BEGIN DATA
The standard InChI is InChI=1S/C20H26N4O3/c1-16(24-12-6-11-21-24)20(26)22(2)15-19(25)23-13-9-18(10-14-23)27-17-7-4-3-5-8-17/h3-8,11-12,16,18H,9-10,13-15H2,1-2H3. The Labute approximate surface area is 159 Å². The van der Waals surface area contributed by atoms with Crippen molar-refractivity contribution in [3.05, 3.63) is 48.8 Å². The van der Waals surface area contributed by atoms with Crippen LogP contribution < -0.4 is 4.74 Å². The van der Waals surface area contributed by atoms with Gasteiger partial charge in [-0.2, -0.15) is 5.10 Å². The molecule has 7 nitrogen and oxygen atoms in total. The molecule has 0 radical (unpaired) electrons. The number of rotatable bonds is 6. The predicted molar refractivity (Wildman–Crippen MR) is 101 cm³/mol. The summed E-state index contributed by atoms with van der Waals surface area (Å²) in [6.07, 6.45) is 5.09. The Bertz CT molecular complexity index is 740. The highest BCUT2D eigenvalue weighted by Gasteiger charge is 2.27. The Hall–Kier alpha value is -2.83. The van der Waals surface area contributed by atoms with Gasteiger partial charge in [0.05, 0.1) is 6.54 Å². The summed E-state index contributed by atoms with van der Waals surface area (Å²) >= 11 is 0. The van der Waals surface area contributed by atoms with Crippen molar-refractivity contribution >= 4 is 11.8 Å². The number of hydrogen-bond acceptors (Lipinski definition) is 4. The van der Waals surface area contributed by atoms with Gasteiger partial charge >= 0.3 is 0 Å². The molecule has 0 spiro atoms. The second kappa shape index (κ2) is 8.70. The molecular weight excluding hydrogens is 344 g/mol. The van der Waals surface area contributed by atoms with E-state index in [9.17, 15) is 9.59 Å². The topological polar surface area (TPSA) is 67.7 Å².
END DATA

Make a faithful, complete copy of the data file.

The standard InChI is InChI=1S/C20H26N4O3/c1-16(24-12-6-11-21-24)20(26)22(2)15-19(25)23-13-9-18(10-14-23)27-17-7-4-3-5-8-17/h3-8,11-12,16,18H,9-10,13-15H2,1-2H3. The Labute approximate surface area is 159 Å². The van der Waals surface area contributed by atoms with Crippen molar-refractivity contribution in [3.05, 3.63) is 48.8 Å². The van der Waals surface area contributed by atoms with Crippen LogP contribution < -0.4 is 4.74 Å². The van der Waals surface area contributed by atoms with Gasteiger partial charge in [-0.2, -0.15) is 5.10 Å². The molecule has 7 nitrogen and oxygen atoms in total. The molecule has 0 radical (unpaired) electrons. The number of rotatable bonds is 6. The predicted molar refractivity (Wildman–Crippen MR) is 101 cm³/mol. The summed E-state index contributed by atoms with van der Waals surface area (Å²) in [6.07, 6.45) is 5.09. The Bertz CT molecular complexity index is 740. The highest BCUT2D eigenvalue weighted by Gasteiger charge is 2.27. The Hall–Kier alpha value is -2.83. The van der Waals surface area contributed by atoms with Gasteiger partial charge in [0.05, 0.1) is 6.54 Å². The summed E-state index contributed by atoms with van der Waals surface area (Å²) >= 11 is 0. The van der Waals surface area contributed by atoms with Crippen molar-refractivity contribution >= 4 is 11.8 Å². The number of hydrogen-bond acceptors (Lipinski definition) is 4. The van der Waals surface area contributed by atoms with Gasteiger partial charge >= 0.3 is 0 Å². The molecule has 0 spiro atoms. The second kappa shape index (κ2) is 8.70. The molecular weight excluding hydrogens is 344 g/mol. The van der Waals surface area contributed by atoms with E-state index in [9.17, 15) is 9.59 Å². The topological polar surface area (TPSA) is 67.7 Å².